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Michelle said: “We always knew it would happen, so we just had to deal with it.

Michelle and Paul Marshall on their wedding day.Michelle and Paul Marshall on their wedding day.
Michelle and Paul Marshall on their wedding day.

"Paul had a second operation on October 12. We thought it had gone well, but his scar wouldn’t heal properly. He became really unwell, his mobility went and he had some falls.”

Paul also developed a massive infection in his brain which needed to be removed via surgery. Paul died on July 13, 2022, with Michelle, Gary, and his sisters, Janette and Susan by his side.

Wear A Hat Day is on Friday, March 31, but Michelle will be celebrating on March 26 to coincide with what would have been Paul’s 60th birthday.

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She said: “There is so little Government funding for research into brain tumours and there haven’t been any developments in how brain tumours are treated for years.

Michelle Marshall is supporting Brain Tumour Research.Michelle Marshall is supporting Brain Tumour Research.
Michelle Marshall is supporting Brain Tumour Research.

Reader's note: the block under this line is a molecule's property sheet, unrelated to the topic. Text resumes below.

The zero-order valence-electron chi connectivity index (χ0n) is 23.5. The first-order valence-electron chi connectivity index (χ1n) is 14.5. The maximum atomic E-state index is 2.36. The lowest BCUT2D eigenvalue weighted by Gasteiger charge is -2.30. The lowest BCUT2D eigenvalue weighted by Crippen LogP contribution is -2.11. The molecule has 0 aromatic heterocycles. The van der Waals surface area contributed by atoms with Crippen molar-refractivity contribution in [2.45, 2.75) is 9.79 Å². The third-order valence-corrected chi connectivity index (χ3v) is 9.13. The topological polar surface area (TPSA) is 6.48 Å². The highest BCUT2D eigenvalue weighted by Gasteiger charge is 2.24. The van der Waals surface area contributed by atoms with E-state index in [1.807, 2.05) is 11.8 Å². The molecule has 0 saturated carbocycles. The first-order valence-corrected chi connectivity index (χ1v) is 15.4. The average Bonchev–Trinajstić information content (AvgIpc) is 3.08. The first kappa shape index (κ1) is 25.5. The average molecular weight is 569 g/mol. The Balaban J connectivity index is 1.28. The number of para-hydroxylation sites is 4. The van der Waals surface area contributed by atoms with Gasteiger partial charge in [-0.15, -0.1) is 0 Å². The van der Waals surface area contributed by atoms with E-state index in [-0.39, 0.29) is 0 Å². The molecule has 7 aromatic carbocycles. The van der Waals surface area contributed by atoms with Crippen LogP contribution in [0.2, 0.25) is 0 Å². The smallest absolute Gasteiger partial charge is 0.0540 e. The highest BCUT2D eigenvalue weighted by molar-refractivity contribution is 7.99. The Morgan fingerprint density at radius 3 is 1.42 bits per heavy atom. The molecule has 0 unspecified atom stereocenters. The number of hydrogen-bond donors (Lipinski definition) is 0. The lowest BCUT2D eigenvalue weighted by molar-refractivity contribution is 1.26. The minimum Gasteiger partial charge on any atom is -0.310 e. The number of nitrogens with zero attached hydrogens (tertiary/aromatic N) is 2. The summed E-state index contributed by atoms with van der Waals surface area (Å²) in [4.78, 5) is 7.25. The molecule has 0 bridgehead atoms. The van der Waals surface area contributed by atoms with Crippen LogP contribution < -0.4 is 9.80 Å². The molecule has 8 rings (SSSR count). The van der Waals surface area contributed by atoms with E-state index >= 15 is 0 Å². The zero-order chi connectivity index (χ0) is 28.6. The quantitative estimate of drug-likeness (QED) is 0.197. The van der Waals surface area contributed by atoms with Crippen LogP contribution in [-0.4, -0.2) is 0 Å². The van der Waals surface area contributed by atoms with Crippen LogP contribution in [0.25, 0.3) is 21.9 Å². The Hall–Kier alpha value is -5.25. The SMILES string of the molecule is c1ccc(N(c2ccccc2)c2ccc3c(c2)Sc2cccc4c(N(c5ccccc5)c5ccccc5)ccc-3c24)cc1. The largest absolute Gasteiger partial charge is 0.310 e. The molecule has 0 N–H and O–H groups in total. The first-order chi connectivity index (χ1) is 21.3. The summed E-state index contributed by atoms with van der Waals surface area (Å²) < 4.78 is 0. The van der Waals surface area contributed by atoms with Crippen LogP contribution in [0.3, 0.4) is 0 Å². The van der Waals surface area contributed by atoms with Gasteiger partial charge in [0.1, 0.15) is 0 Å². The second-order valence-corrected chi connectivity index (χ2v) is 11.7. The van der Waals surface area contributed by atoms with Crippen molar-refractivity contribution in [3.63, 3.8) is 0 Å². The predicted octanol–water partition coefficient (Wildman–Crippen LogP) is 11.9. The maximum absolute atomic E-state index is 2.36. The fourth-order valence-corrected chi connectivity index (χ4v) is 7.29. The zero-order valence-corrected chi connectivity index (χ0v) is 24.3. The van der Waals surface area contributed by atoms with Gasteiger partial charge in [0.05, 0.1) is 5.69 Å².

"In America, there are all sorts of different treatments which aren’t available in the UK. We just have the same old chemotherapy and radiotherapy. I want to see money spent on research and new treatments.”

Brain Tumour Research encourages people to don hats of all shapes and sizes on the last Friday in March as part of its flagship Wear a Hat Day fundraiser, which has raised more than £2million to help fund vital research into brain tumours.

In March Brain Tumour Research will launch a fourth Research Centre, bringing it one step closer to its mission of establishing a network of seven Centres of Excellence across the UK.

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Wear A Hat Day funds are also essential in helping the charity maximise its campaigning to increase the UK investment in brain tumour research, working with UK governments and the larger cancer charities, influencing brain tumour research policies at the highest levels.